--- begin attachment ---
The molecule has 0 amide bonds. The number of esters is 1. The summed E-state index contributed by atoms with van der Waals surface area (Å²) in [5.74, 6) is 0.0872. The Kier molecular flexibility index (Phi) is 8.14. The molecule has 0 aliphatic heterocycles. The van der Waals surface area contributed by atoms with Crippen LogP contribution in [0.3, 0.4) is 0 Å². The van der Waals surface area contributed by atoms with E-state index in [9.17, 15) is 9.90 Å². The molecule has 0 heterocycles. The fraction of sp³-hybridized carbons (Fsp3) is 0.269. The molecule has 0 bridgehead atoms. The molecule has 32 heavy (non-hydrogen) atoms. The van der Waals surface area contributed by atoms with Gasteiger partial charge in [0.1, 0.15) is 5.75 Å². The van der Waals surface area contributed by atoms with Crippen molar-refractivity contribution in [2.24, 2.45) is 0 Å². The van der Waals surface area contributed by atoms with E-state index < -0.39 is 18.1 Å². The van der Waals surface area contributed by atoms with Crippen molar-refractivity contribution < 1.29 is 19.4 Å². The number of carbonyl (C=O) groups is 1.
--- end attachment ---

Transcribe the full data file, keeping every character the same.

The molecule has 0 amide bonds. The number of esters is 1. The summed E-state index contributed by atoms with van der Waals surface area (Å²) in [5.74, 6) is 0.0872. The Kier molecular flexibility index (Phi) is 8.14. The molecule has 0 aliphatic heterocycles. The van der Waals surface area contributed by atoms with Crippen LogP contribution in [0.3, 0.4) is 0 Å². The van der Waals surface area contributed by atoms with E-state index in [9.17, 15) is 9.90 Å². The molecule has 0 heterocycles. The fraction of sp³-hybridized carbons (Fsp3) is 0.269. The molecule has 0 bridgehead atoms. The molecule has 32 heavy (non-hydrogen) atoms. The van der Waals surface area contributed by atoms with Gasteiger partial charge in [0.1, 0.15) is 5.75 Å². The van der Waals surface area contributed by atoms with Crippen molar-refractivity contribution in [2.24, 2.45) is 0 Å². The van der Waals surface area contributed by atoms with E-state index < -0.39 is 18.1 Å². The van der Waals surface area contributed by atoms with Crippen molar-refractivity contribution < 1.29 is 19.4 Å². The number of carbonyl (C=O) groups is 1.